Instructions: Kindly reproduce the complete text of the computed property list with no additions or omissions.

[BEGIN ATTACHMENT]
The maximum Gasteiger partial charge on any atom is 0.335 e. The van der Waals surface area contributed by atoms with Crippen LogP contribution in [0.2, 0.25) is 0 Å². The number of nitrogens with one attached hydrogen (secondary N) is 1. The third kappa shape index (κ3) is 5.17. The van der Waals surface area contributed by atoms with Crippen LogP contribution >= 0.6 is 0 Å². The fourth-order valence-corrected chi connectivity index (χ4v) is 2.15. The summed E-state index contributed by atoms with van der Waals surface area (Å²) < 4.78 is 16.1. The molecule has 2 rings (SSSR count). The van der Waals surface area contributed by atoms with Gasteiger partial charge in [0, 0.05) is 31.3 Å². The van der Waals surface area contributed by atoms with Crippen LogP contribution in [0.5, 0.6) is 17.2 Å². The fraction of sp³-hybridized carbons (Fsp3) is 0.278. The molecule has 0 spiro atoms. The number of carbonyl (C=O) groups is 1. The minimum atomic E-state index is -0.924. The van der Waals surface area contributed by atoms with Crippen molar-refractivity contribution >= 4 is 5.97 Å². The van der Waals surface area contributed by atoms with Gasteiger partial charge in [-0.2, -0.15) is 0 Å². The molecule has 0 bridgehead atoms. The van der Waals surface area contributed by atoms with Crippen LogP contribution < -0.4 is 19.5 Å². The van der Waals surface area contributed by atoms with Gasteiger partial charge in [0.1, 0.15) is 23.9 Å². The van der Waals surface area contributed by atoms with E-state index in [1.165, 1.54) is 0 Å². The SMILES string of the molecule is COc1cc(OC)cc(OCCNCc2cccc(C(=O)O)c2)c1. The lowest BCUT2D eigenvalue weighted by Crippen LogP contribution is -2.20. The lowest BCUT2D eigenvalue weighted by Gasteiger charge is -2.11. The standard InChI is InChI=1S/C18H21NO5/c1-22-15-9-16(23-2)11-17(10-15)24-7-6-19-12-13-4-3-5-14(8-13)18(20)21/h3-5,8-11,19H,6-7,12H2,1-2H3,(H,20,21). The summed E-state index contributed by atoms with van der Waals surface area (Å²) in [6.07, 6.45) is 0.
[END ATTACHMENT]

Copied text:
The maximum Gasteiger partial charge on any atom is 0.335 e. The van der Waals surface area contributed by atoms with Crippen LogP contribution in [0.2, 0.25) is 0 Å². The number of nitrogens with one attached hydrogen (secondary N) is 1. The third kappa shape index (κ3) is 5.17. The van der Waals surface area contributed by atoms with Crippen LogP contribution >= 0.6 is 0 Å². The fourth-order valence-corrected chi connectivity index (χ4v) is 2.15. The summed E-state index contributed by atoms with van der Waals surface area (Å²) < 4.78 is 16.1. The molecule has 2 rings (SSSR count). The van der Waals surface area contributed by atoms with Gasteiger partial charge in [0, 0.05) is 31.3 Å². The van der Waals surface area contributed by atoms with Crippen LogP contribution in [0.5, 0.6) is 17.2 Å². The fraction of sp³-hybridized carbons (Fsp3) is 0.278. The molecule has 0 spiro atoms. The number of carbonyl (C=O) groups is 1. The minimum atomic E-state index is -0.924. The van der Waals surface area contributed by atoms with Crippen molar-refractivity contribution >= 4 is 5.97 Å². The van der Waals surface area contributed by atoms with Gasteiger partial charge in [-0.2, -0.15) is 0 Å². The molecule has 0 bridgehead atoms. The van der Waals surface area contributed by atoms with Crippen LogP contribution < -0.4 is 19.5 Å². The van der Waals surface area contributed by atoms with Gasteiger partial charge in [0.1, 0.15) is 23.9 Å². The van der Waals surface area contributed by atoms with E-state index in [1.165, 1.54) is 0 Å². The SMILES string of the molecule is COc1cc(OC)cc(OCCNCc2cccc(C(=O)O)c2)c1. The lowest BCUT2D eigenvalue weighted by Crippen LogP contribution is -2.20. The lowest BCUT2D eigenvalue weighted by Gasteiger charge is -2.11. The standard InChI is InChI=1S/C18H21NO5/c1-22-15-9-16(23-2)11-17(10-15)24-7-6-19-12-13-4-3-5-14(8-13)18(20)21/h3-5,8-11,19H,6-7,12H2,1-2H3,(H,20,21). The summed E-state index contributed by atoms with van der Waals surface area (Å²) in [6.07, 6.45) is 0.